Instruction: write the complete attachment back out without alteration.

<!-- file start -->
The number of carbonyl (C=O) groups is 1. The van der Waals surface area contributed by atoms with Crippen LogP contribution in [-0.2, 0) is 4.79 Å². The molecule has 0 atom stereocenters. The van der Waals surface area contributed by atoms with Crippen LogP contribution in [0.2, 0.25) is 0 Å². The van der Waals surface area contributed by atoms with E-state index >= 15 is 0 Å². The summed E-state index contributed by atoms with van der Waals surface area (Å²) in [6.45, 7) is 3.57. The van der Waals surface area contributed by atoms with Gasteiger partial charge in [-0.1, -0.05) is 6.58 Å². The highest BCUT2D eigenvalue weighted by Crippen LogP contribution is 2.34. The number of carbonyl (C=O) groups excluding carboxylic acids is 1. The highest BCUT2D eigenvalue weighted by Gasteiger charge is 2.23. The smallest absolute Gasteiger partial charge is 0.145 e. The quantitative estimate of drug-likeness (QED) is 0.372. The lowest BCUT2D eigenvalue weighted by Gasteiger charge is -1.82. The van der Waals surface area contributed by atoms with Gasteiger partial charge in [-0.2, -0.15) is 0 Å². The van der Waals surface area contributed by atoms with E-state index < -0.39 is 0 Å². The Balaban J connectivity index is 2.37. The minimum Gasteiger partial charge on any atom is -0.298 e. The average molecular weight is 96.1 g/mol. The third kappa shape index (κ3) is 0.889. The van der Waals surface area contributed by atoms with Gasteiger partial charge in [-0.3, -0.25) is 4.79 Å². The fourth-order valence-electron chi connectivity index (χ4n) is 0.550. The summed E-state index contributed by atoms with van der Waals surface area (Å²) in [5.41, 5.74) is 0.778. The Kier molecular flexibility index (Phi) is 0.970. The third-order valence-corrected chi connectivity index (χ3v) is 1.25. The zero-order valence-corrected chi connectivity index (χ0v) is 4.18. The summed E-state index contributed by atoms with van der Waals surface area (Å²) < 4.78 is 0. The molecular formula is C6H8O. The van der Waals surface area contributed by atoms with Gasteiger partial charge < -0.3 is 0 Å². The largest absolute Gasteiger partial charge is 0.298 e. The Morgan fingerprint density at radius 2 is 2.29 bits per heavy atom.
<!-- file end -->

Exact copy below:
The number of carbonyl (C=O) groups is 1. The van der Waals surface area contributed by atoms with Crippen LogP contribution in [-0.2, 0) is 4.79 Å². The molecule has 0 atom stereocenters. The van der Waals surface area contributed by atoms with Crippen LogP contribution in [0.2, 0.25) is 0 Å². The van der Waals surface area contributed by atoms with E-state index >= 15 is 0 Å². The summed E-state index contributed by atoms with van der Waals surface area (Å²) in [6.45, 7) is 3.57. The van der Waals surface area contributed by atoms with Gasteiger partial charge in [-0.1, -0.05) is 6.58 Å². The highest BCUT2D eigenvalue weighted by Crippen LogP contribution is 2.34. The number of carbonyl (C=O) groups excluding carboxylic acids is 1. The highest BCUT2D eigenvalue weighted by Gasteiger charge is 2.23. The smallest absolute Gasteiger partial charge is 0.145 e. The quantitative estimate of drug-likeness (QED) is 0.372. The lowest BCUT2D eigenvalue weighted by Gasteiger charge is -1.82. The van der Waals surface area contributed by atoms with Gasteiger partial charge in [-0.2, -0.15) is 0 Å². The van der Waals surface area contributed by atoms with E-state index < -0.39 is 0 Å². The Balaban J connectivity index is 2.37. The minimum Gasteiger partial charge on any atom is -0.298 e. The average molecular weight is 96.1 g/mol. The third kappa shape index (κ3) is 0.889. The van der Waals surface area contributed by atoms with Gasteiger partial charge in [-0.3, -0.25) is 4.79 Å². The fourth-order valence-electron chi connectivity index (χ4n) is 0.550. The summed E-state index contributed by atoms with van der Waals surface area (Å²) in [5.41, 5.74) is 0.778. The Kier molecular flexibility index (Phi) is 0.970. The third-order valence-corrected chi connectivity index (χ3v) is 1.25. The zero-order valence-corrected chi connectivity index (χ0v) is 4.18. The summed E-state index contributed by atoms with van der Waals surface area (Å²) < 4.78 is 0. The molecular formula is C6H8O. The van der Waals surface area contributed by atoms with Gasteiger partial charge < -0.3 is 0 Å². The largest absolute Gasteiger partial charge is 0.298 e. The Morgan fingerprint density at radius 2 is 2.29 bits per heavy atom.